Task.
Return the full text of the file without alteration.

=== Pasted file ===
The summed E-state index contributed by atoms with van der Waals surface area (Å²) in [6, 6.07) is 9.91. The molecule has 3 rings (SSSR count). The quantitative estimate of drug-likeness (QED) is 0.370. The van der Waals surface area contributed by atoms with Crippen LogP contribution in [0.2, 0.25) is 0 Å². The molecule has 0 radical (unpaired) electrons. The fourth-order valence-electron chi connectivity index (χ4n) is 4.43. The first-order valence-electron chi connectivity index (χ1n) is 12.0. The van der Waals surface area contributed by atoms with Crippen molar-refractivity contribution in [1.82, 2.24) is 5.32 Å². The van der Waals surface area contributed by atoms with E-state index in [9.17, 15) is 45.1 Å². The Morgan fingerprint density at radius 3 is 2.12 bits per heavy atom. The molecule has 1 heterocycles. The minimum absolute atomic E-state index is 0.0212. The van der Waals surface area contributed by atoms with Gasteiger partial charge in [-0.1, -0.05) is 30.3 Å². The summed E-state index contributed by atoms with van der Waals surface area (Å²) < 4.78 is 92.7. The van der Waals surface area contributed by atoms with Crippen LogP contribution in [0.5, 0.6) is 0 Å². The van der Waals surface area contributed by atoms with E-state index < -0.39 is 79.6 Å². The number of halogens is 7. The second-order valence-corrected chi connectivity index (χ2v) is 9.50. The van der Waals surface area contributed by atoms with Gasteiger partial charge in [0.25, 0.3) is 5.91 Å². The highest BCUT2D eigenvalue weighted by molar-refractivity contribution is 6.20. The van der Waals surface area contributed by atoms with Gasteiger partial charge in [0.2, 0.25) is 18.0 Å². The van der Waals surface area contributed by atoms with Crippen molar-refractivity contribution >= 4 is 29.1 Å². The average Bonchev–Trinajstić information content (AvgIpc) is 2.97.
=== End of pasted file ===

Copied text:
The summed E-state index contributed by atoms with van der Waals surface area (Å²) in [6, 6.07) is 9.91. The molecule has 3 rings (SSSR count). The quantitative estimate of drug-likeness (QED) is 0.370. The van der Waals surface area contributed by atoms with Crippen LogP contribution in [0.2, 0.25) is 0 Å². The molecule has 0 radical (unpaired) electrons. The fourth-order valence-electron chi connectivity index (χ4n) is 4.43. The first-order valence-electron chi connectivity index (χ1n) is 12.0. The van der Waals surface area contributed by atoms with Crippen molar-refractivity contribution in [1.82, 2.24) is 5.32 Å². The van der Waals surface area contributed by atoms with E-state index in [9.17, 15) is 45.1 Å². The Morgan fingerprint density at radius 3 is 2.12 bits per heavy atom. The molecule has 1 heterocycles. The minimum absolute atomic E-state index is 0.0212. The van der Waals surface area contributed by atoms with Gasteiger partial charge in [-0.1, -0.05) is 30.3 Å². The summed E-state index contributed by atoms with van der Waals surface area (Å²) < 4.78 is 92.7. The van der Waals surface area contributed by atoms with Crippen LogP contribution in [0.5, 0.6) is 0 Å². The van der Waals surface area contributed by atoms with E-state index < -0.39 is 79.6 Å². The number of halogens is 7. The second-order valence-corrected chi connectivity index (χ2v) is 9.50. The van der Waals surface area contributed by atoms with Gasteiger partial charge in [0.25, 0.3) is 5.91 Å². The highest BCUT2D eigenvalue weighted by molar-refractivity contribution is 6.20. The van der Waals surface area contributed by atoms with Gasteiger partial charge in [0.2, 0.25) is 18.0 Å². The van der Waals surface area contributed by atoms with Crippen molar-refractivity contribution >= 4 is 29.1 Å². The average Bonchev–Trinajstić information content (AvgIpc) is 2.97.